I think Rich Lowry would agree that we both had an informative week in Iraq in and around Baghdad, Anbar, and Diyala. Many thanks to the efforts of Major Rayburn and Col. McMaster who allowed us to accompany them on their visits in Baghdad, Anbar, and Diyala — and a special thanks to some thoughtful air personnel that allowed both of us to reach Kuwait as scheduled despite unforeseen challenges.
Mystery surrounds all the reasons for the abrupt turn-around in the once “Triangle of Death”–
* and whether it will continue;
* whether the Shiite government can be prodded to be magnanimous in victory and let reconstruction funds flow into the Sunni provinces;
* how well with Iraqis we can chase and hunt down al Qaeda as it flees the cities and heads for smaller provincial villages;
* how fast the Iraqi army can begin to take up the role of a truly national army and protect national borders, leaving internal security to the local and national police;
* how well local tribal self-defense forces can be incorporated into state governance;
* how former high-ranking Baathist insurgents can be transformed from allies against al Qaeda to supporters of constitutional government in which they now form a distinct minority;
* and what will be the general level of long-term U.S. presence critical to monitor this growing progress.
All these issues are on the minds of officers, from Gen. Petraeus on down, who are cautiously optimistic but understand in the current volatility the dangers of overconfidence — especially given the heartbreak of past reconstruction and the military’s sometimes less than candid public appraisal in 2004 of the setbacks. In addition, they suspect that al Qaeda/Iraq must do something spectacular and soon, or otherwise it is going to lose, and lose badly. Many seem braced for even more such planned horrors to erode American public opinion and demoralize Iraqis before the terrorists meet oblivion.
The result may be that the news coverage of the sudden turnaround is lagging behind rapidly changing events on the ground, which, as in all wars, explode sometimes without warning and immediate full appreciation.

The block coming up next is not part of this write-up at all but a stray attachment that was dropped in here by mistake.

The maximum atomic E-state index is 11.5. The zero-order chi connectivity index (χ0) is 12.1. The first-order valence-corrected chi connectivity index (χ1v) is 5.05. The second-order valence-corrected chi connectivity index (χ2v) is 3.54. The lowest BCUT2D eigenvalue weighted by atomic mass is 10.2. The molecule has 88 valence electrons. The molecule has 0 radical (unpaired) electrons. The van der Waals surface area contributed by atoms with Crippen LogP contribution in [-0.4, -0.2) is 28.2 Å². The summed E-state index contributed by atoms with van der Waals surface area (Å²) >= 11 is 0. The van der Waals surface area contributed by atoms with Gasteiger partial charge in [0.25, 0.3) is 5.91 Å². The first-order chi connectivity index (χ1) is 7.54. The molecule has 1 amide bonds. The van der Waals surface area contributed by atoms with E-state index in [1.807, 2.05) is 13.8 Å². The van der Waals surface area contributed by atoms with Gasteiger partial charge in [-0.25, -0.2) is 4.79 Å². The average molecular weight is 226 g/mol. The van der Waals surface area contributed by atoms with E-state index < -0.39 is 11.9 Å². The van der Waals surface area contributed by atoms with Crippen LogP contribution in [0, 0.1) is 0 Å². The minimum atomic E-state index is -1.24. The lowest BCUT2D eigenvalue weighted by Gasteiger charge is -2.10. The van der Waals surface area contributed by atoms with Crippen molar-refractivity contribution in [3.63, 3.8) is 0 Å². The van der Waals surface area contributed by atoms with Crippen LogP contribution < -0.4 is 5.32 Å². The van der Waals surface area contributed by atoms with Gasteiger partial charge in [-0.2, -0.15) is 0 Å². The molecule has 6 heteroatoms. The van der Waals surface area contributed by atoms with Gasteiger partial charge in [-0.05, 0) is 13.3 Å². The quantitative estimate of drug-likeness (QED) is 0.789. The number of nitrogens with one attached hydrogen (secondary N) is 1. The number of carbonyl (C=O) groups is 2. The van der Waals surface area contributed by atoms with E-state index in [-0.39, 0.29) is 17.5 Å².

One thought in this context. It is of course true that the surge is working and our soldiers are far more sophisticated than in 2003. But in all the places one visits, there are reminders everywhere — pockmarked walls, rubble, memorial photos in bases — of all those killed during the worst ordeal between 2003-6. When one walks through these former battlefields, there is an eerie melancholy, a ghostly archaeology, a sense that now unnamed and largely anonymous Americans paid the ultimate price in those years to allow the opportunities we witness today. And that’s why we must continue and finish the job they started.
We at home really either chose not to follow the daily pulse of the battlefield, or our media finds it less lucrative or politically correct, or our leaders either don’t have the skill or the desire to get the American people engaged.
It’s a pity because we might well be witnessing an historic change in Iraq that would have profound effects throughout the region. The Iraqis are just beginning to step up effectively to their own defense, and are reaching out to the Americans-rather than solely vice versa as was mostly true between 2003-6. The result is that in a once frightening place like Ramadi — declared “beyond repair” in 9/06 in a sober and carefully written Marine intelligence report — Marine casualties have plummeted, reconstruction is underway, and everyone seems to be a bit dazed about the sudden calm after the horrific past storm — and whether it will continue.
Another impression: We had briefings and conversations with dozens of majors, LTCs, and colonels, who are forced to make decisions, often on the frontlines, that would normally be reserved for mayors of large cities or governors of vast states or those with rank of 2- or 3- star general in peacetime.
They understand the race against time they are in to achieve radical progress in the war to maintain enough public support to finish the reconstruction. In general, their level of education and sobriety seem on par with — or far superior to — civilian politicians here in the states with commensurate responsibility. A Col. Burton, Funk, Gibbs, Gibson, Hickey, Horvath, Kershaw, MacFarland, Mansoor, or McMaster — to mention just a few of those we met — are rare national assets in these very dangerous years ahead.
Few in 2001 talked much about conventional Army and Marine ground forces, after the non-traditionally-waged war against the Taliban. Perhaps somehow the nation forgot just how unusual these officers are who have advanced degrees, write books and articles, and daily expose themselves to death in a myriad of frightening and unforeseen ways — or how professional the soldiers are under their command.
We would all benefit from a news segment or special on the “colonels’ war” in Iraq that would introduce these rare individuals to the public eye.